Introducing People in Kiswahili (Crash Course)

We’ve got no time for fluff today, so here’s the deal: I studied Swahili for two years in university, and lived for six months in Kenya. I’ve never been fluent or advanced in Swahili, but my proficiency used to be a lot better than it is now. Soon, I’ll be headed back to east Africa, so I’m trying to bring my Swahili language skills back up to a functional level.

Whether you’re trying to review yourself, or teach yourself for the first time, I hope this can be helpful (and not too overwhelming — it is a crash course, after all, not a doctoral thesis).

Personal Subject Pronouns (I, You, We, They, He, She)

Use these are the beginnings of sentences, although they are more “optional” than in English (as the subject is often already implied according to the verb conjugation in Swahili). My old Swahili teacher (shoutout to Mme Dumeril) often translated “mimi” as “as for me, I” (instead of just “I”).

IYou (s)He/SheWeYou (pl)They

Ni: The Verb “To Be” (Am, Is, Are)

Here’s a gift: the verb “to be” in Swahili, conjugated for anyone in the present tense, is simply “ni.”

I amYou (s) areHe/She isWe areYou (pl) areThey are
Mimi niWewe niYeye niSisi niNyinyi niWao ni

Words About People That Start With “M-” (ie. Singular)

If you’ve heard about Swahili noun classes, that’s wonderful, but for this crash course, we’re not going to get too far into that. For now, let’s just start with Swahili words about people (nouns, specifically) which begin with the letter “m.”

  • Mkenya = Kenyan person
  • Mtanzania = Tanzanian person
  • Mwafrika = African person
  • Mmarekani = American person
  • Mzungu = foreign/white person
  • Mwanafunzi = student
  • Mwalimu = teacher
  • Mhandisi = engineer
  • Msafiri = traveller
  • Mwandishi = writer
  • Mwanasiasa = politician
  • Mkulima = farmer

Feel free to add any other vocabulary you’d like, depending on your situation and what’s useful to you.

Now, we can easily make sentences.

  • Mimi ni Mmarekani = I am American.
  • Yeye ni mwalimu. = She is a teacher.
  • Wewe ni mwandishi. = You are a writer.

As a note: there is no separate word for indefinite pronouns in Swahili (ie. no “a” or “an” before nouns), so you can just omit it when translating.

Word About People That Start with “Wa-” (ie. Plural)

Spoiler alert: when the “m-” changes to “wa-,” the word changes from singular to plural (like adding an “s” to the end of English words).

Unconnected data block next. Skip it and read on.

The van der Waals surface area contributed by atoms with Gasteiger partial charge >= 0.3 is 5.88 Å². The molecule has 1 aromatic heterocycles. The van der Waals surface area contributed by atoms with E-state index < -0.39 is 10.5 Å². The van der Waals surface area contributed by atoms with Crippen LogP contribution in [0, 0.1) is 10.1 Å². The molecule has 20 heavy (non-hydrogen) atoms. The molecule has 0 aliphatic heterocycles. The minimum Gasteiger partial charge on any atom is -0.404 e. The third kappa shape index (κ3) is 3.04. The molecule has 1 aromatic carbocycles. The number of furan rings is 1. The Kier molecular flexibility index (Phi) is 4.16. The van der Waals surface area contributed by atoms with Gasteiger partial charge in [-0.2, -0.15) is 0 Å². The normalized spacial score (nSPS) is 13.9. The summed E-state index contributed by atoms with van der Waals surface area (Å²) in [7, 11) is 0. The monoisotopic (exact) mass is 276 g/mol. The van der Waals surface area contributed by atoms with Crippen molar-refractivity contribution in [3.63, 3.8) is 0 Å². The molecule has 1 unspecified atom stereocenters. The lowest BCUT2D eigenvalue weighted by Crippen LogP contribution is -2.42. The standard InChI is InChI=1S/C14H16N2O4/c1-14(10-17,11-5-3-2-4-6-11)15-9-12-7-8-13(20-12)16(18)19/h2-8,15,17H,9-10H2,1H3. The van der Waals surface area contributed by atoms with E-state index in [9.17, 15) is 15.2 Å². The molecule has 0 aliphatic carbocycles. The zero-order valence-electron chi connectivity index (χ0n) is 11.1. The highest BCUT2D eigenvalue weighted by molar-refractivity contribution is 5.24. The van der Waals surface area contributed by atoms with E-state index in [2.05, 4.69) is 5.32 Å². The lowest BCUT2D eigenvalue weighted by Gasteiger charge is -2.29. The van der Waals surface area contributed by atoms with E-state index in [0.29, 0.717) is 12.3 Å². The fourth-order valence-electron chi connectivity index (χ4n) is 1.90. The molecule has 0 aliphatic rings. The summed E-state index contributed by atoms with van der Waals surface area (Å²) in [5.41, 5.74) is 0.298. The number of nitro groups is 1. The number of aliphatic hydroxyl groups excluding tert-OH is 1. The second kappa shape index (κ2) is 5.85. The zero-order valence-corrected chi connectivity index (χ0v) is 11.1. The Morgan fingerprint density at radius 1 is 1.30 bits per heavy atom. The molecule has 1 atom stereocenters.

• msafiri = traveller, wasafiri = travellers
  • mkulima = farmer, wakulima = farmers
  • Mkenya = Kenyan person, Wakenya = Kenyan people

So, you’ll use “m-” nouns with the singular subject pronouns (mimi, wewe, and yeye) and “wa-” nouns with the plural pronouns (sisi, nyinyi, and wao).

  • Mimi ni mwanafunzi. = I am a student.
  • Wao ni Watanzania. = They are Tanzanian.
  • Yeye ni mhandisi. = She is an engineer.
  • Nyinyi ni wanasiasa = You (all) are politicians.

Words About People That Don’t Start With “M-” or “Wa-” (Family Vocabulary)

A lot of family related words don’t start with “m-” or “wa-,” and they’re their own grammatical category.

  • mama = mother
  • baba = father
  • kaka = brother
  • dada = sister
  • bibi = grandmother
  • babu = grandfather
  • shangazi = aunt
  • mjomba = uncle
  • binti = daughter
  • mwana = son

Possessives (My, Your, His, Her, Our, Their)

Possessives in Swahili are formed with a possessive marker (an extra word), which comes after the noun. You can think in your head that you’d say “mother my” instead of “my mother.”

The possessive marker has two parts. Let’s start with the ending, because that’s the part that translates to English. I’m writing the Swahili word with a dash in front, to remind you that this is only the second part of the word.

MyYour (s)His/HerOurYour (pl)Their

The beginning of the possessive marker comes from the word that is being “possessed.” For example, if you’re trying to translate “my teacher,” the first part of the possessive will come from “teacher.”
Here’s what the first part will be:

  • If the word is a word about people that starts with “m-” (singular) OR “wa-” (plural), the possessive starts with “w-.”
  • If the word is a family-related word that doesn’t start with “m-” or “wa-,” and it’s singular, the possessive starts with “y-.”
  • If the word is a family-related word that doesn’t start with “m-” or “wa-,” and it’s plural, the possessive starts with “z-.”

Here are some examples:

  • mama yangu = my mother
    y- from mama, -angu for “my”
  • mwalimu wake = his teacher
    w- from mwalimu, -ake for “his”
  • binti zao = their daughters
    z- from daughters, -ao for “their”

You can also use this in full sentences.

  • Yeye ni dada yangu. = She is my sister.
  • Wao ni wanafunzi wetu. = They are our students.
  • Shangazi yako ni mhandisi. = Your aunt is an engineer.

And keep going from there!

Obviously that’s not everything you’ll ever need, but it’s a crash course! Let me know if you have questions or specific requests about other topics/sections to cover.

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